China is a place of visual delights and olfactory offenses.
Particularly when it comes to rivers — murky and polluted by day, sparkling and glowing by night — the traditional Chinese penchant for over-the-top, bright colorful displays comes to play in the evening hours, washing away the grim grayish green realities of unchecked rapid industrialization.
Here are some views from three of the cities that I visited last month: Shanghai, Suzhou, and Zhenyuan… each a special place, each with its own approach to lighting up the night.
Let’s start with sparkling Shanghai, looking at Pudong from the Bund side:
…and here’s a panorama showing the two sides of the Huangpu river facing each other. Note the dimly lit romantic Bund promenade, with the comparatively subdued (but in any other city, bright and fabulous) up-lighting on colonial era buildings. London ain’t got nothing on this.
These pictures are taken on an iPhone instead of a “real” camera and so the night time shots are grainy and overexposed. That said, it’s nice to be able to snap a picture in the spur of the moment in order to capture the overall atmosphere of a place. For Shanghai at night, it’s all about the city lights bouncing off plate glass, marble floors, plastic lanterns, crystal chandeliers, taxi cab doors, wine glasses, retail shop windows, and blinking roller skate wheels. These next two pictures show the nocturnal borrowed views that show up everywhere this city, with windows framing collages of scintillation.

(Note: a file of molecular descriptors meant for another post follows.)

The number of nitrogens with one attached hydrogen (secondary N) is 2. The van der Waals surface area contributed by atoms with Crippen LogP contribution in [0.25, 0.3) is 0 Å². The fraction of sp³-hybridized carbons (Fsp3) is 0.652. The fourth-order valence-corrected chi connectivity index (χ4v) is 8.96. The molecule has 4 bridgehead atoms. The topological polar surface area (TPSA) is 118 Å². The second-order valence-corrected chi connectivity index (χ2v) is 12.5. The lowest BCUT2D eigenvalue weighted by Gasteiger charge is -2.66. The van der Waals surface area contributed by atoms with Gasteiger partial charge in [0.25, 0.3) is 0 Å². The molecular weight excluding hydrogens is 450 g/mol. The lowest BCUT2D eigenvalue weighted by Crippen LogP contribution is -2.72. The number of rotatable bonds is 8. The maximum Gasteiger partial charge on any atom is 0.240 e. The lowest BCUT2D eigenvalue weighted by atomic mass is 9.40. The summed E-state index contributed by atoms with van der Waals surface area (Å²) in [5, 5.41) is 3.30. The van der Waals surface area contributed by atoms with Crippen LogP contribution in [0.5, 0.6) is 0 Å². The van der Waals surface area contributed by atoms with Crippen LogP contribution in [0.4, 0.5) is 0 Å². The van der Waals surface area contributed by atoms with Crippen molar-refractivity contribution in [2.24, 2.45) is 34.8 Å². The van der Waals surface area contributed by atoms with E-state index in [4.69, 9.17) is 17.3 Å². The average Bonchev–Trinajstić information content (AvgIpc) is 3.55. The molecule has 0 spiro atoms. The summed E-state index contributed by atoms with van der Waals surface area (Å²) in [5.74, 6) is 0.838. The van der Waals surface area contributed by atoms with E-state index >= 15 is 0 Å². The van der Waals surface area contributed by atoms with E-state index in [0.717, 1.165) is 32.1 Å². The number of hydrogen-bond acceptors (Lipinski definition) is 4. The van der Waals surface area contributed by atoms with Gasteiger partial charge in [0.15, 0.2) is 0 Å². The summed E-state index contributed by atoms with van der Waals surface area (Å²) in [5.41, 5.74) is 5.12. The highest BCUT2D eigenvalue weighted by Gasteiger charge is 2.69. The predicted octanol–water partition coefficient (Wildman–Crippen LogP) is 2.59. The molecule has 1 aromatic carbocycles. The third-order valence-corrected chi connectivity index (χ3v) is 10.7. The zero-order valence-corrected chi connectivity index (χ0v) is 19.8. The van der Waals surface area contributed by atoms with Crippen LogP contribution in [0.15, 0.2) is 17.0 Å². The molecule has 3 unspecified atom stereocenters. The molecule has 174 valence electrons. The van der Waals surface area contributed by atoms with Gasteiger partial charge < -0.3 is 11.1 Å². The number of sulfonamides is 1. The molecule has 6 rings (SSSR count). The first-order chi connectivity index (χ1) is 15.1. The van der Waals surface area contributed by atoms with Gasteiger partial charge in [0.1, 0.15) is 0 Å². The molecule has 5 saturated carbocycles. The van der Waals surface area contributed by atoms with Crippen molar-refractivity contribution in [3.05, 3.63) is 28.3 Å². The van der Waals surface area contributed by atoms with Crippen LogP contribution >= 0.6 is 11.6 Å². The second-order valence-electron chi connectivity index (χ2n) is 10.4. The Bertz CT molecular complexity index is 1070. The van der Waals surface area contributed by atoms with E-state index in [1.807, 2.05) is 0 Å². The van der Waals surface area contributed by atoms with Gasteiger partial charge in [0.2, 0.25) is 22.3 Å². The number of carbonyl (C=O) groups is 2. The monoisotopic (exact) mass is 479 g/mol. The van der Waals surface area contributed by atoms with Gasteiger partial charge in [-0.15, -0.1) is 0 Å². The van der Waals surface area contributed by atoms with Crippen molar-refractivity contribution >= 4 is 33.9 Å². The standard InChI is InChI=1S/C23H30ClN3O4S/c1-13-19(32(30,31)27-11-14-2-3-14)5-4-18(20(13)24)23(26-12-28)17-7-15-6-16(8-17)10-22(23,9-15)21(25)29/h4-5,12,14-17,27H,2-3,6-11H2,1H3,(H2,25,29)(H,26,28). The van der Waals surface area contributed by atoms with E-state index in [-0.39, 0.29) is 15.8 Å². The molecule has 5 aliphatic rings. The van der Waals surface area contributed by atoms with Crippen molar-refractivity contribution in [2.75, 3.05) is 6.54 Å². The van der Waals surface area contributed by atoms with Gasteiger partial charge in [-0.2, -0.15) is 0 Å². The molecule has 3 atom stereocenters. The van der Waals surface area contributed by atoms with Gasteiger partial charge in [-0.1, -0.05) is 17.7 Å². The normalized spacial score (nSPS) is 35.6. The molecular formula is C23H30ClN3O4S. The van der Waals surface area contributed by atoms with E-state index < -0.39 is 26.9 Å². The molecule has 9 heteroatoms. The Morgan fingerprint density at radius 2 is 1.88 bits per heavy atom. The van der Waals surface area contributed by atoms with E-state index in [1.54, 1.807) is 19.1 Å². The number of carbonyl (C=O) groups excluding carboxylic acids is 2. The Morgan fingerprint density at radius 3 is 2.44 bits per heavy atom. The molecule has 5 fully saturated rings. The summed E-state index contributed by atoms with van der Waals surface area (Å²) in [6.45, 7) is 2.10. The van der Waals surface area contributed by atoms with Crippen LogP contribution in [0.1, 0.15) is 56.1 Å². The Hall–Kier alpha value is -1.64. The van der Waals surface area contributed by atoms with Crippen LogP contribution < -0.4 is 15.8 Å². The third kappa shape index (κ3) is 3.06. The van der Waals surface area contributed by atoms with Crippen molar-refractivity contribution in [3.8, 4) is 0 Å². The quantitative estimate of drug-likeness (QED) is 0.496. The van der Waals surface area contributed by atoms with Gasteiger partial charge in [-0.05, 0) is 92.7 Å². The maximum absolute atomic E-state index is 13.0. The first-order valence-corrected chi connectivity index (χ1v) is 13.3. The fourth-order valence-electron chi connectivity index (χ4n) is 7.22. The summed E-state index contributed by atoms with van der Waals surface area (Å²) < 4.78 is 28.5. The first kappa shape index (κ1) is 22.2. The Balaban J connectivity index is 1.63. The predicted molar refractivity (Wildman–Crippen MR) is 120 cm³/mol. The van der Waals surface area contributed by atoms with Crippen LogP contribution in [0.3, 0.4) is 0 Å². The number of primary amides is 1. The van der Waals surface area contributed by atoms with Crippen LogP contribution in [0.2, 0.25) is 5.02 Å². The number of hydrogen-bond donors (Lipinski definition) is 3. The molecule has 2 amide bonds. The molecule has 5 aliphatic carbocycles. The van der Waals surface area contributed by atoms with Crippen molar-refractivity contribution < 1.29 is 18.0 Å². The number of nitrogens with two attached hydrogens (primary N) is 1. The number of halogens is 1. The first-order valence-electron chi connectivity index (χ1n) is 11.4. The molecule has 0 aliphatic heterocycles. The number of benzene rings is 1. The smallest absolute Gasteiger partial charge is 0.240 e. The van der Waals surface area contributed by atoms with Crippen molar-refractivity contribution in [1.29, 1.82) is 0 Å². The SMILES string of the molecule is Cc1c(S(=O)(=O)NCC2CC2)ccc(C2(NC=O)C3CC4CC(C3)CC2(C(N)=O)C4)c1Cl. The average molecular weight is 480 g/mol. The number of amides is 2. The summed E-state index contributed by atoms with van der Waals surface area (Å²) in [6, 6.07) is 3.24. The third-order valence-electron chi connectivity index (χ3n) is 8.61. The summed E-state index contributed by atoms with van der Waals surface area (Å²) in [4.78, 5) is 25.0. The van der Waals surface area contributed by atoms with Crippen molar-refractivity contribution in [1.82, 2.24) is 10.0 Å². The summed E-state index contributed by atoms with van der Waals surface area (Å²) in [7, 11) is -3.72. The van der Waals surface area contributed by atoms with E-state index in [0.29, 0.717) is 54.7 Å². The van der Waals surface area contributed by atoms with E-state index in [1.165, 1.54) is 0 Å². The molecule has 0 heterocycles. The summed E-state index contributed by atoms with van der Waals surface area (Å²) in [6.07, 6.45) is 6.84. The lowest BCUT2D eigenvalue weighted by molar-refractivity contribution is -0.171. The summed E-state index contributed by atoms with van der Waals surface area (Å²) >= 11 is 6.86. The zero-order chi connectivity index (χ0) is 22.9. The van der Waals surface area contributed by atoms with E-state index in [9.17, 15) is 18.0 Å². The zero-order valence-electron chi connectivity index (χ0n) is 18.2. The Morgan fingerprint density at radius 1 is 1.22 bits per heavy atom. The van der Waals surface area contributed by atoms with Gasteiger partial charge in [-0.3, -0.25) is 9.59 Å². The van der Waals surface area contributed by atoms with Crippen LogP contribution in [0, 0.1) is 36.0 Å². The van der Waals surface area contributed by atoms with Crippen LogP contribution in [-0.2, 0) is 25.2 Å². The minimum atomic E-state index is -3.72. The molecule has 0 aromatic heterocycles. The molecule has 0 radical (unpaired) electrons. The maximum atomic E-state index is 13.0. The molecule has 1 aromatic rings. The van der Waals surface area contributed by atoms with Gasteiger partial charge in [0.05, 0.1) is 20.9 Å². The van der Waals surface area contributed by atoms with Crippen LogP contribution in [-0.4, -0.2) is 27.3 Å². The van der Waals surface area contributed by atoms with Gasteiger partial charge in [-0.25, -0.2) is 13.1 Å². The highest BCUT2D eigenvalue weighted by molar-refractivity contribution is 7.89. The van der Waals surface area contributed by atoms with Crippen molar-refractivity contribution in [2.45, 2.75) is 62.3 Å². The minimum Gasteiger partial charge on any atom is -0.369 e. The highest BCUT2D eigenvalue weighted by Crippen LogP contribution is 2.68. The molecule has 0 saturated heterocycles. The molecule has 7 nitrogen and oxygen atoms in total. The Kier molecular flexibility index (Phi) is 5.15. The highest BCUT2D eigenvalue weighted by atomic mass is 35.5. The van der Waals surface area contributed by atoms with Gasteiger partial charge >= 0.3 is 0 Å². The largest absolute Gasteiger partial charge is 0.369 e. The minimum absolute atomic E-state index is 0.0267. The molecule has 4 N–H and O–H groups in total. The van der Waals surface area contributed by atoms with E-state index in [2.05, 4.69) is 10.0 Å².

All of these electric lights require lots of electricity, which in turn requires lots of coal-fired plants. The same river that sparkles at night also provides an easy avenue for a non-stop (really, non-stop… literally, all day long) parade of boats carrying loads of coal, ore, and everything else needed to keep those turbines turning and high rises rising.
While I was there, the official smog index reached somewhere in the orange-to-red “unhealthy” zone… at times my eyes hurt when walking around outside. At least it’s better than having, say, over 16,000 dead pigs mysteriously float down the river for the better part of a month. But hey, who’s counting?
In complete contrast to the flash and frenzy of Shanghai, the placid canals of Suzhou offer a more relaxed and soothing atmosphere, apropos of one of China’s most famous scholar towns. During the day, it looks like this:
At night, it looks like this:
A series of tyrannical emperors helped nurture the heritage of Suzhou by having the masses dig out the Grand Canal, one of the greatest civil engineering projects in world history. The city did very well with its canal system providing easy transport of people and products… although sometimes the visiting people decided to sack the city, here and there. In the last century, single tyrant almost wiped out Suzhou’s heritage by having the masses launch the Cultural Revolution, one of the most violently self-destructive moments in world history. All of that history and turmoil translated into a deeper meaning for this place, and a beautiful patina on its walls.
Suzhou’s stone and clay brick construction readily reveals centuries of flooding, wear, tear and war. I could stare at these buildings for hours, reading the stories imprinted onto them, noting the traces of prior occupants and different uses that accumulated over time.
Here’s what Pingjiang Road road looks like from water level, in the early evening. Crouching down on the river steps had a bonus effect: I could avoid the pervasive smells of nearby food vendors, their shellfish and fried tofu searing my guallo nostrils.